A week after the publication of the ‘Dear Sisters’ solidarity letter from farmworker women to women in the entertainment industry who experienced workplace sexual violence, I was on a call with Elena* a farmworker woman in distress. She had just courageously reported sexual violence against her by a supervisor. Elena decided to report because she needed the violence to stop- for her sake and for her family. As a single mother with children, all she wanted was to be able to work to support her family. Elena just wanted her employer to protect her. They didn’t. Instead, they fired her. Sadly, this response is not new or surprising. Multitudes of individuals who report sexual harassment later suffer negative consequences for speaking out, including being fired.
What was different about that phone call is that it occurred a month after millions of people (mostly women, but many men and non-binary individuals as well) were empowered by the #MeToo movement and shared their truths across the globe, oftentimes at the expense of their own wellbeing and economic status. It was also a week after our letter went viral and the world had finally heard farmworker women, like Elena, in a way they had not before.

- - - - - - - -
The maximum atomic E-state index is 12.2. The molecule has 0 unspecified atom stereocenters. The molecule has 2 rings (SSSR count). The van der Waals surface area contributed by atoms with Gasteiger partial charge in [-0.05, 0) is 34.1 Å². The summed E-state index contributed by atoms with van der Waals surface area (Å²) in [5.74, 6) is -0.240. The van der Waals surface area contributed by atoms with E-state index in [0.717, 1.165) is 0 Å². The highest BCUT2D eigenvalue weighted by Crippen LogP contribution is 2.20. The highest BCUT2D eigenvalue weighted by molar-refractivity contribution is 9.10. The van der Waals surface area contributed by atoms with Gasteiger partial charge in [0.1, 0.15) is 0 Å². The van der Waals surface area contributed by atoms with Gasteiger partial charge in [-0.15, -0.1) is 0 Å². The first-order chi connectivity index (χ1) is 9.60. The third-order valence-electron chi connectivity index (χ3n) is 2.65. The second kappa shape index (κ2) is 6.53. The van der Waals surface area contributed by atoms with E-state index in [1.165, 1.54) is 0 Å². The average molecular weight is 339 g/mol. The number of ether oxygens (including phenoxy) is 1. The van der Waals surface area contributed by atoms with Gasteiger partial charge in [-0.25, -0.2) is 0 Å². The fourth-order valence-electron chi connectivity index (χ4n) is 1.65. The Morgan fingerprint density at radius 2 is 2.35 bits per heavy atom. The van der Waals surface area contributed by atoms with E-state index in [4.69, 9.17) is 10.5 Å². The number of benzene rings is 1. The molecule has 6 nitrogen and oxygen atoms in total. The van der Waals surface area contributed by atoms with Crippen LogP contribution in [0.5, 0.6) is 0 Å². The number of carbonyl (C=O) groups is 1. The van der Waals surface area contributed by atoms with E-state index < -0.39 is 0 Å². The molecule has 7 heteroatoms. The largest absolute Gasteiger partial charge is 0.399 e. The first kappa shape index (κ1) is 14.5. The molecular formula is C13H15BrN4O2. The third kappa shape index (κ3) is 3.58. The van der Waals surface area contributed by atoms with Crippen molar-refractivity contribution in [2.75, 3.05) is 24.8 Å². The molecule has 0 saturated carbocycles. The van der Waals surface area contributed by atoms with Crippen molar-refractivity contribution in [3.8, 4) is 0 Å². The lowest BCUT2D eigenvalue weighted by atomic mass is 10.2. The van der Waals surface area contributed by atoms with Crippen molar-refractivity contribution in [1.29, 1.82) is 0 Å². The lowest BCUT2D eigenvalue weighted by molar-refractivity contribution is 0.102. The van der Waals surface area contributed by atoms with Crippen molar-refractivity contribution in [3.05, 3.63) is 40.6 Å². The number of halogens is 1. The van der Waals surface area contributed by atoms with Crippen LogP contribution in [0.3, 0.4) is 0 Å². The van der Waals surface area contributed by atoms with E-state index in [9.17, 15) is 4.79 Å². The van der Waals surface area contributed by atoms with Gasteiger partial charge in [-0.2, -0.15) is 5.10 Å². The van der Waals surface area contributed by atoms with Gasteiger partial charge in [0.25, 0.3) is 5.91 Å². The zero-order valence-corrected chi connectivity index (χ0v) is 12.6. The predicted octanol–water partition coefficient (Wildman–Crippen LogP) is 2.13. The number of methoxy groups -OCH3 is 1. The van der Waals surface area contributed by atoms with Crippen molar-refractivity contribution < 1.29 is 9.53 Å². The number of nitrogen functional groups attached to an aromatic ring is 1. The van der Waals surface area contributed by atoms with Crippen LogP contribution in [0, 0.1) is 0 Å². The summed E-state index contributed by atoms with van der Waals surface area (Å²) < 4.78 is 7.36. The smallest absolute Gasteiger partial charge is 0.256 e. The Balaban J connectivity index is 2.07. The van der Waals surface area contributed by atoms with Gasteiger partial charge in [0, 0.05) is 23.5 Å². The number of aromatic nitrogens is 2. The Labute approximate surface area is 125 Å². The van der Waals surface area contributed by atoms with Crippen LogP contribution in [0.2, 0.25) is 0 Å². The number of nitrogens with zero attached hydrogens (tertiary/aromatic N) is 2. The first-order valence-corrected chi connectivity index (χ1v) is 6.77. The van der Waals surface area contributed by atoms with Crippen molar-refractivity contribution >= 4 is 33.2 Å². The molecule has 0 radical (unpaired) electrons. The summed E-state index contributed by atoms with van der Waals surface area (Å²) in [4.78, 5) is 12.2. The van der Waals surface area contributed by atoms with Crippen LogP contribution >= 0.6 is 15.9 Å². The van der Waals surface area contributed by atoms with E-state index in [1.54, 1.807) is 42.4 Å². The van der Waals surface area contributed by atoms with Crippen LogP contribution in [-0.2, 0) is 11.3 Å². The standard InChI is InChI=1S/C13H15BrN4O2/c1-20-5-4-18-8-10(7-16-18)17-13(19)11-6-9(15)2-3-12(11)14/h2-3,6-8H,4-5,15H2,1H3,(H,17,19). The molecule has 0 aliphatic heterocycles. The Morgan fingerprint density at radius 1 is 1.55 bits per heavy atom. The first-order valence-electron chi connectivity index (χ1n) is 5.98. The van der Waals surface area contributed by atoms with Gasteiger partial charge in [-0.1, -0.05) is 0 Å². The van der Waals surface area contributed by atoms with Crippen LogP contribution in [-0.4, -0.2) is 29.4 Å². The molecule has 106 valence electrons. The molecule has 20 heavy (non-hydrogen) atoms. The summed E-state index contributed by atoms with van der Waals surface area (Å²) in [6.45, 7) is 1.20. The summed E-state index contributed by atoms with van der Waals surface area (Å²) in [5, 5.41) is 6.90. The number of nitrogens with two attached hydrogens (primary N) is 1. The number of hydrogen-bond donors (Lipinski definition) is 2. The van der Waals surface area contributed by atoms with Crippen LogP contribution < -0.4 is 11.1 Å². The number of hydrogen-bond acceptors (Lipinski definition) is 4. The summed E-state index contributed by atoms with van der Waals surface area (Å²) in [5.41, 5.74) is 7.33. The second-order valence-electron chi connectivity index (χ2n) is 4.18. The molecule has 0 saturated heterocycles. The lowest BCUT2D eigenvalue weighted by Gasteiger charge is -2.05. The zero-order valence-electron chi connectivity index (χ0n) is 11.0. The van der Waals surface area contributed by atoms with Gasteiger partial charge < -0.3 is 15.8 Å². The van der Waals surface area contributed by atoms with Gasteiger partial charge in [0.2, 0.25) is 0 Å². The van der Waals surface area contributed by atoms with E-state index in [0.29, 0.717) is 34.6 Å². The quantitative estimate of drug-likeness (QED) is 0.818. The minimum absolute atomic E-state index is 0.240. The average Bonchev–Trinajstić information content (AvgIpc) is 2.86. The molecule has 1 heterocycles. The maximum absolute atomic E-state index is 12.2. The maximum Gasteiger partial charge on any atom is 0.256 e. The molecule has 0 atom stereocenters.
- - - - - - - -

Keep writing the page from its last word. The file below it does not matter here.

Speaking out on the internet, in news stories, and in everyday conversation shook the world at its core and the possibility of change seemed to be on the horizon, but what kind of change and how quickly it would come were questions that remained unanswered. As , I spoke with Elena on the phone and tried to get her to promise that she would not harm herself because the pain and the stress had become too much to bear, I knew that one of the pressing questions that we had to ask ourselves as we collectively encouraged people to share their truths was what, exactly, were people coming forward to and how would we as a society support them in the short and long term.
For years, survivors who spoke out were met with reprisals, broken systems, laws that do not protect everyone, a lack of healing and wellness services, and a deficit in resources for them. Survivor advocates are continuously asked to share and re-live their stories with no expectation or hope of anything in return, and movement leaders work despite a lack of investment in infrastructure and in movement leaders who are best positioned to help meaningfully address these issues in collaboration with the survivors who are the true experts on this issue.
The reality for Elena was that there were no services easily accessible to her. There was no nearby clinic that she could go to for help to assist her with the mental anguish that she suffered. She had not been able to get a steady job to support her family after she had been fired and she was on the verge of becoming homeless because she did not have enough money to pay her rent.